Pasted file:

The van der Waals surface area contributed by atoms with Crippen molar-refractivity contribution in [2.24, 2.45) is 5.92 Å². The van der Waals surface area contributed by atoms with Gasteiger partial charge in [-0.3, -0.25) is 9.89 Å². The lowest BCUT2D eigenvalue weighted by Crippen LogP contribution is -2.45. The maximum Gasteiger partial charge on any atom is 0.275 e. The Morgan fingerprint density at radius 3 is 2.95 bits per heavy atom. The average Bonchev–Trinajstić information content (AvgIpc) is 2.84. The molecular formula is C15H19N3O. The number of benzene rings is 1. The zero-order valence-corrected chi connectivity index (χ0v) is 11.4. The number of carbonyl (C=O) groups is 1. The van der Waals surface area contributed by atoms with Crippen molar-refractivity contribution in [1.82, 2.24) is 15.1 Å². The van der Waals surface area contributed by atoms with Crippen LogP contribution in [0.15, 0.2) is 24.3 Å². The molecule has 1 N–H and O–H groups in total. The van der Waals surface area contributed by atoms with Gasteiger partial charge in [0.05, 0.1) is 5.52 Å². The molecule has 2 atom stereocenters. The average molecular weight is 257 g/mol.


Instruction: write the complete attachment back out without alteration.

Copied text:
The van der Waals surface area contributed by atoms with Crippen molar-refractivity contribution in [2.24, 2.45) is 5.92 Å². The van der Waals surface area contributed by atoms with Gasteiger partial charge in [-0.3, -0.25) is 9.89 Å². The lowest BCUT2D eigenvalue weighted by Crippen LogP contribution is -2.45. The maximum Gasteiger partial charge on any atom is 0.275 e. The Morgan fingerprint density at radius 3 is 2.95 bits per heavy atom. The average Bonchev–Trinajstić information content (AvgIpc) is 2.84. The molecular formula is C15H19N3O. The number of benzene rings is 1. The zero-order valence-corrected chi connectivity index (χ0v) is 11.4. The number of carbonyl (C=O) groups is 1. The van der Waals surface area contributed by atoms with Crippen molar-refractivity contribution in [1.82, 2.24) is 15.1 Å². The van der Waals surface area contributed by atoms with Crippen LogP contribution in [0.15, 0.2) is 24.3 Å². The molecule has 1 N–H and O–H groups in total. The van der Waals surface area contributed by atoms with Gasteiger partial charge in [0.05, 0.1) is 5.52 Å². The molecule has 2 atom stereocenters. The average molecular weight is 257 g/mol.